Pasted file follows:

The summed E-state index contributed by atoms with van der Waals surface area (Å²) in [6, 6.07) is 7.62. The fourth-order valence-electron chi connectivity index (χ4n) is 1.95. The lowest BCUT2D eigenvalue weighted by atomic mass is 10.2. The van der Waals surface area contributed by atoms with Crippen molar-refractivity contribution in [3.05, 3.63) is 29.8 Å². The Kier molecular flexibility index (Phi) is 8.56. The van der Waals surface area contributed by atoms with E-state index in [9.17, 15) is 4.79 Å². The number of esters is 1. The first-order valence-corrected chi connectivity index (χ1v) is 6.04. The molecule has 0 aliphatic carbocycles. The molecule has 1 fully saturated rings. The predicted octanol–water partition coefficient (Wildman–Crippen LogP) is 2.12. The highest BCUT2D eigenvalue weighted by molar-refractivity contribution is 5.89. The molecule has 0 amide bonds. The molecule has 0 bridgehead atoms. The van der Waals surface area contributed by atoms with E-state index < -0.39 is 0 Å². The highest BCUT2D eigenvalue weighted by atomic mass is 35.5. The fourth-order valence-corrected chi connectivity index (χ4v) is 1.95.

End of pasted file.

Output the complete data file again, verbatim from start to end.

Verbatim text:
The summed E-state index contributed by atoms with van der Waals surface area (Å²) in [6, 6.07) is 7.62. The fourth-order valence-electron chi connectivity index (χ4n) is 1.95. The lowest BCUT2D eigenvalue weighted by atomic mass is 10.2. The van der Waals surface area contributed by atoms with Crippen molar-refractivity contribution in [3.05, 3.63) is 29.8 Å². The Kier molecular flexibility index (Phi) is 8.56. The van der Waals surface area contributed by atoms with E-state index in [9.17, 15) is 4.79 Å². The number of esters is 1. The first-order valence-corrected chi connectivity index (χ1v) is 6.04. The molecule has 0 aliphatic carbocycles. The molecule has 1 fully saturated rings. The predicted octanol–water partition coefficient (Wildman–Crippen LogP) is 2.12. The highest BCUT2D eigenvalue weighted by molar-refractivity contribution is 5.89. The molecule has 0 amide bonds. The molecule has 0 bridgehead atoms. The van der Waals surface area contributed by atoms with E-state index < -0.39 is 0 Å². The highest BCUT2D eigenvalue weighted by atomic mass is 35.5. The fourth-order valence-corrected chi connectivity index (χ4v) is 1.95.